By Oliver Butler (@notoliverbutler)
Foo Fighters are a rock ‘n’ roll anomaly. The sonic equivalent of Schroedinger’s cat. At any one time, they may be on hiatus and not recording an album, whilst also in the studio with new material. There may be as many as six members in the band, or there may only be one. They are the dad rock quandary.
After the recording and release of 2014’s album/documentary, Sonic Highways and the subsequent tour that saw Dave Grohl fall off the stage, break his leg, somehow manage to carry on playing and continue the tour in some sort of wacky moving throne, the Foos were done for now. Except they weren’t. Then they released the Saint Cecilia EP, then they were done again. But then the release of Run and their Glastonbury headline slot told us that they were back.
Back for however long a piece of string may be, Concrete & Gold is their ninth full-length studio offering, and enlists the helping hand of producer Greg Kurstin, a man not renown for his hard-rock production pedigree, instead producing pop bangers such as Chandelier by Sia, Hello by Adele and yer da tracks like Wall of Glass by Liam Gallagher. Surely a poppy producer couldn’t extract gold from the hard rock concrete?
Oh but he could.
Concrete & Gold, as an album, feels big. That’s the overriding theme throughout this album. Yes, a band with six members should be big, but it feels though their sound has been padded out, the riffs have been taken to all you can eat buffets and poured lard into the mixing board. Beard enthusiast Dave Grohl himself said that Kurstin took the riff from Run from “bewdewdewdew” to “BEWDEWDEWDEW” to turn it into this monolithic rock anthem. The singles released in the run up to this album’s launch are some of the stronger tracks on this album as well, with The Sky is a Neighbourhood being an airy, etheral rock track with a beautiful choral/gang vocal chorus that was purpose-built to get purpose-built stadiums rattling along to it.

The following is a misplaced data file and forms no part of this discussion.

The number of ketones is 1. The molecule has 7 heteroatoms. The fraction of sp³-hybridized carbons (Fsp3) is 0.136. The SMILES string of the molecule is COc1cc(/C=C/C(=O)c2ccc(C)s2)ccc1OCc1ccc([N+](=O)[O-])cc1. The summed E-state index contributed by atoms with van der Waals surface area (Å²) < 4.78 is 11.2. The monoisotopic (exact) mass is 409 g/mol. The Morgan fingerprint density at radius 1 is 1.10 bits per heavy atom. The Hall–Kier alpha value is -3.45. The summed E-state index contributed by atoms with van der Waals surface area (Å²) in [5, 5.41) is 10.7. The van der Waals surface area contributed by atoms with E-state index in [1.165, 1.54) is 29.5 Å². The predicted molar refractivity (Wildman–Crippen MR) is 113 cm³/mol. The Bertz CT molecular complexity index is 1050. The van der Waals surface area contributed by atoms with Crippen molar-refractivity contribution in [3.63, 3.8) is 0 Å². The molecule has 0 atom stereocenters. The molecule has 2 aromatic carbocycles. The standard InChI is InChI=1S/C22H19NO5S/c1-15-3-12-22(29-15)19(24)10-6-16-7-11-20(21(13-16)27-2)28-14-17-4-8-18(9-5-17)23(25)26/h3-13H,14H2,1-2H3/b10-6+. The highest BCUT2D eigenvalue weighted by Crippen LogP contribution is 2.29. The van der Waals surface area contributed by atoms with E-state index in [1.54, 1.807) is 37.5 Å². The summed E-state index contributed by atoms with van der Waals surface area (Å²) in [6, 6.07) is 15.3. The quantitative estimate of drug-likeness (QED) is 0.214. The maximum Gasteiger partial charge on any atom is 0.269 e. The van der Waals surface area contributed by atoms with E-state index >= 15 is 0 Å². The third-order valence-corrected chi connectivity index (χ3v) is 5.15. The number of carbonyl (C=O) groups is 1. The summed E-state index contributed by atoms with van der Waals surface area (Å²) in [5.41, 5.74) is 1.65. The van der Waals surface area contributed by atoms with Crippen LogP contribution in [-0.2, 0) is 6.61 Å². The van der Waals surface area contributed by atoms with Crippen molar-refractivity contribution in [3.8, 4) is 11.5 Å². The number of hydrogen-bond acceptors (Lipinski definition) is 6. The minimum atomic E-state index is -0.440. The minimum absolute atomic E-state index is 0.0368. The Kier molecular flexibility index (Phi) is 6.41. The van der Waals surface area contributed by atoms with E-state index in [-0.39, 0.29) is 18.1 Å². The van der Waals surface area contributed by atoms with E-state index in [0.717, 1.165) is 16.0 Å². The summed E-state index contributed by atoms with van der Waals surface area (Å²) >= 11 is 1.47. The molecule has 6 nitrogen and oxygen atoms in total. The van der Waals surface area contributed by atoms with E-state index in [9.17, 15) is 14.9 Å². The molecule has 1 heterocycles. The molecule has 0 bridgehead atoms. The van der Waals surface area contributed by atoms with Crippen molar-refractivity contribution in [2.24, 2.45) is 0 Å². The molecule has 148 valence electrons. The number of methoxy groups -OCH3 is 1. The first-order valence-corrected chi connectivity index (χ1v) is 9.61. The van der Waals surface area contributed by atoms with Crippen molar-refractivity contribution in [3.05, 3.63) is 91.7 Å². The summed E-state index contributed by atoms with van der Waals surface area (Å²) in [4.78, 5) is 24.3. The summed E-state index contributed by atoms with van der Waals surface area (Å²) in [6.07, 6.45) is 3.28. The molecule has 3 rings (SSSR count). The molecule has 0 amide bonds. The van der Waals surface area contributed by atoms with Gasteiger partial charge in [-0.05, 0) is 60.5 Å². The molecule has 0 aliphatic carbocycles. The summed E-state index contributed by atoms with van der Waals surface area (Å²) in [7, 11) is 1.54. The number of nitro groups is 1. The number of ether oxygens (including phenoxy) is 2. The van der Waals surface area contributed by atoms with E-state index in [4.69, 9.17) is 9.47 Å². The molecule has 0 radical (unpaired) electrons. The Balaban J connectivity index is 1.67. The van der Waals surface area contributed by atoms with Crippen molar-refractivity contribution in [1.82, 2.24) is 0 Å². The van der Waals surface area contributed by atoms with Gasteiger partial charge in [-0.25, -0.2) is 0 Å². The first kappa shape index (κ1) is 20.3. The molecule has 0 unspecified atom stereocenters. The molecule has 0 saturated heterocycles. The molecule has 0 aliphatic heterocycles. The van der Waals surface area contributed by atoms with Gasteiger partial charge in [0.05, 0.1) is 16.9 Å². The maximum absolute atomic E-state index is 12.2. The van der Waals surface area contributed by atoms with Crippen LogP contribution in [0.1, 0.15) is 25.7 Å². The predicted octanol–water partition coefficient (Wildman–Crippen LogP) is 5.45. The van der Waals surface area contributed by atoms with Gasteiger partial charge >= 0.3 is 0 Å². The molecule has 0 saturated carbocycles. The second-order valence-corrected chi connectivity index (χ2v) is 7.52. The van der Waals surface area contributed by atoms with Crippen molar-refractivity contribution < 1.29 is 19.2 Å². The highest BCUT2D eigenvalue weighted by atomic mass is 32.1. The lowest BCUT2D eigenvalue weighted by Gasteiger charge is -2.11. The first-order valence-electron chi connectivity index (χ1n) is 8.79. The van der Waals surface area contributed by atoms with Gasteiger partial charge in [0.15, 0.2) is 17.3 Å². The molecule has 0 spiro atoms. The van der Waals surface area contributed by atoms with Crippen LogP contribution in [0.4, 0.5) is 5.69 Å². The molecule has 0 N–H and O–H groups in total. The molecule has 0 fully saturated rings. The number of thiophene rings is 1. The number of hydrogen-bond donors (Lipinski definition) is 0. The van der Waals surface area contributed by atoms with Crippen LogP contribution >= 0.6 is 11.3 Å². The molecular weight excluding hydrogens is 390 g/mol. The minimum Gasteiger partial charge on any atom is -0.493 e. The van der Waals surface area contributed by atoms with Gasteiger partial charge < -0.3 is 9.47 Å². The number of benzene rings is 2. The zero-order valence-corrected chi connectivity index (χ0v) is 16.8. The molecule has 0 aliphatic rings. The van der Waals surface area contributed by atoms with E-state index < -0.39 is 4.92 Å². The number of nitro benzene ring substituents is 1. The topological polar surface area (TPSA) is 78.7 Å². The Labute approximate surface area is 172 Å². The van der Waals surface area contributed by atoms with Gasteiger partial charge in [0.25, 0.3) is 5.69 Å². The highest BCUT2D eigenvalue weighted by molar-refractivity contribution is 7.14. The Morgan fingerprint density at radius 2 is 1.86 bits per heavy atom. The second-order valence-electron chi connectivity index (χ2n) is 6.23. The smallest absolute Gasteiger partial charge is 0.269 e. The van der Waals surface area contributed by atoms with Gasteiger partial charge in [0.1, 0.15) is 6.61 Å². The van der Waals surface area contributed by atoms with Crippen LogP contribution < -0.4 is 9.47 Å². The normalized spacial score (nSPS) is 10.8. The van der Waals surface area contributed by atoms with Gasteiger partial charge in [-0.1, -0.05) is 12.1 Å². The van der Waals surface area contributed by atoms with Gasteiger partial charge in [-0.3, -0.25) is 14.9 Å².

Much like a late-stage series of The Simpsons, Concrete & Gold is littered with guest stars. However, it’s done so tastefully that you wouldn’t even notice Justin Timberlake’s backing vocals on Make It Right or Paul McCartney’s drumming on the slow-jammed, almost Beatles-esque Sunday Rain. They are merely the guests at a musical party, the salmon canapés on the side table.
Whilst Wasting Light was a bit more of a hard rock hallelujah, and Sonic Highways being a conceptual documentary soundtrack, Concrete & Gold feels like a more accessible Foo Fighters record, something they’ve always been. Your dad likes them, your brother likes them, even your down-with-the-kids boss likes them, and they can all sit down and share this album together.
However, where there are hard rock thrusts, they don’t impact as they should. Arrows and The Line are enjoyable tracks and should be familiar to any Foos fan, be they casual or hardcore, but it almost feels like they’ve gone through the motions here. Almost as if you gave a team on The Apprentice £250 and told them to write a Foo Fighters song. La Dee Da however, leaves a bit of a heavier mark, with muddy, driving bass rattling the foundations of the song, but the hard rock reprisals on the whole feel familiar, but a bit cold, like you’ve just seen an old friend or flame and you’re forcing yourself to be nice.
On the whole, this album is very much concrete, as it’s solid, sturdy and everyone has a need or use for it. The slower, poppier jams & simple executions compared to Sonic Highways make this album more accessible than Foos albums of late, with the harder tracks, especially Run and La Dee Da enough to keep the Foos faithful happy & the dad rockers tapping their sensible shoed feet.
However, whilst Greg Kurstin’s production has added a bigger, meatier feel to an already big and meaty band, it doesn’t feel gold. It feels silver, because there are some absolutely brilliant tracks on here, but it’s another case of a band coming into their twilight years, whereby they can still run (whey! Geddit?) with the best, but it’ll never quite be the blistering performances they used to put in. That being said, this is a thoroughly enjoyable album from front to back, with A-grade production and songs that were designed to be played in the Foo Fighters’ natural habitat: the stadium.